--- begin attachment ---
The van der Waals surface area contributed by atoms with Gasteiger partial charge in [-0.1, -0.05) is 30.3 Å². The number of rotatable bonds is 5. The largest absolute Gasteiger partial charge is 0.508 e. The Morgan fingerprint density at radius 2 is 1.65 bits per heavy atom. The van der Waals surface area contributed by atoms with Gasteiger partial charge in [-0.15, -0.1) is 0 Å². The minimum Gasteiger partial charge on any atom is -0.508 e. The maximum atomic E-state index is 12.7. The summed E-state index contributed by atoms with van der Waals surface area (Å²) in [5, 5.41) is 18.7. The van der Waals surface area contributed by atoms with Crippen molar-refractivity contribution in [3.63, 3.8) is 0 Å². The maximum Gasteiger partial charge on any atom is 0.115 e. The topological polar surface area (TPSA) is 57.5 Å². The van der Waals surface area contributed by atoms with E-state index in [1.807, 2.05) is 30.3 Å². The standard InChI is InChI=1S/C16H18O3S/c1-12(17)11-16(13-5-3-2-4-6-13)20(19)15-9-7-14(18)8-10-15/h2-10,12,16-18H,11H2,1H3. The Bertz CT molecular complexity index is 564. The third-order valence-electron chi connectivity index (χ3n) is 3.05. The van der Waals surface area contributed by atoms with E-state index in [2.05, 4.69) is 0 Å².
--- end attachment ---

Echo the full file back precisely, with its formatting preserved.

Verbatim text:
The van der Waals surface area contributed by atoms with Gasteiger partial charge in [-0.1, -0.05) is 30.3 Å². The number of rotatable bonds is 5. The largest absolute Gasteiger partial charge is 0.508 e. The Morgan fingerprint density at radius 2 is 1.65 bits per heavy atom. The van der Waals surface area contributed by atoms with Gasteiger partial charge in [-0.15, -0.1) is 0 Å². The minimum Gasteiger partial charge on any atom is -0.508 e. The maximum atomic E-state index is 12.7. The summed E-state index contributed by atoms with van der Waals surface area (Å²) in [5, 5.41) is 18.7. The van der Waals surface area contributed by atoms with Crippen molar-refractivity contribution in [3.63, 3.8) is 0 Å². The maximum Gasteiger partial charge on any atom is 0.115 e. The topological polar surface area (TPSA) is 57.5 Å². The van der Waals surface area contributed by atoms with E-state index in [1.807, 2.05) is 30.3 Å². The standard InChI is InChI=1S/C16H18O3S/c1-12(17)11-16(13-5-3-2-4-6-13)20(19)15-9-7-14(18)8-10-15/h2-10,12,16-18H,11H2,1H3. The Bertz CT molecular complexity index is 564. The third-order valence-electron chi connectivity index (χ3n) is 3.05. The van der Waals surface area contributed by atoms with E-state index in [2.05, 4.69) is 0 Å².